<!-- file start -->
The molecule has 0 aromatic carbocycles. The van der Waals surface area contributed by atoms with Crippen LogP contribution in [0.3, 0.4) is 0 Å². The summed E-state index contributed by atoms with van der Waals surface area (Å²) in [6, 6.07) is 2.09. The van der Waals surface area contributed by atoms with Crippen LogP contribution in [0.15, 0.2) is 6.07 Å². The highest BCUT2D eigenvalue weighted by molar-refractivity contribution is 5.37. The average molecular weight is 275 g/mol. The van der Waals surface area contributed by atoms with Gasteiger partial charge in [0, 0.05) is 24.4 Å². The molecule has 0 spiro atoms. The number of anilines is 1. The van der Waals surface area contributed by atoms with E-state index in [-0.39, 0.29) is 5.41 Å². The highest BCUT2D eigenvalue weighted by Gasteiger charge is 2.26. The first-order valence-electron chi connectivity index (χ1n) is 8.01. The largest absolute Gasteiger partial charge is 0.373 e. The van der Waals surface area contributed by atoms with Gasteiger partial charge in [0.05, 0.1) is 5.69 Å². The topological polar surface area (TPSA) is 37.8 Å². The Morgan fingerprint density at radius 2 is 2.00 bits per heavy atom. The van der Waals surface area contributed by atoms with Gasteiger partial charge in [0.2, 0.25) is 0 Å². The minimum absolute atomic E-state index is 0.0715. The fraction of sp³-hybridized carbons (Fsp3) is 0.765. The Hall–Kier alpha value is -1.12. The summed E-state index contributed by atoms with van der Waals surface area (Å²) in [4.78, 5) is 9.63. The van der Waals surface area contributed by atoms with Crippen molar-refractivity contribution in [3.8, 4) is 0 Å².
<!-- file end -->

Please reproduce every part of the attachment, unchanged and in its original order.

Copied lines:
The molecule has 0 aromatic carbocycles. The van der Waals surface area contributed by atoms with Crippen LogP contribution in [0.3, 0.4) is 0 Å². The summed E-state index contributed by atoms with van der Waals surface area (Å²) in [6, 6.07) is 2.09. The van der Waals surface area contributed by atoms with Crippen LogP contribution in [0.15, 0.2) is 6.07 Å². The highest BCUT2D eigenvalue weighted by molar-refractivity contribution is 5.37. The average molecular weight is 275 g/mol. The van der Waals surface area contributed by atoms with Gasteiger partial charge in [0, 0.05) is 24.4 Å². The molecule has 0 spiro atoms. The number of anilines is 1. The van der Waals surface area contributed by atoms with E-state index in [-0.39, 0.29) is 5.41 Å². The highest BCUT2D eigenvalue weighted by Gasteiger charge is 2.26. The first-order valence-electron chi connectivity index (χ1n) is 8.01. The largest absolute Gasteiger partial charge is 0.373 e. The van der Waals surface area contributed by atoms with Gasteiger partial charge in [0.05, 0.1) is 5.69 Å². The topological polar surface area (TPSA) is 37.8 Å². The Morgan fingerprint density at radius 2 is 2.00 bits per heavy atom. The van der Waals surface area contributed by atoms with Gasteiger partial charge in [0.2, 0.25) is 0 Å². The minimum absolute atomic E-state index is 0.0715. The fraction of sp³-hybridized carbons (Fsp3) is 0.765. The Hall–Kier alpha value is -1.12. The summed E-state index contributed by atoms with van der Waals surface area (Å²) in [4.78, 5) is 9.63. The van der Waals surface area contributed by atoms with Crippen molar-refractivity contribution in [3.8, 4) is 0 Å².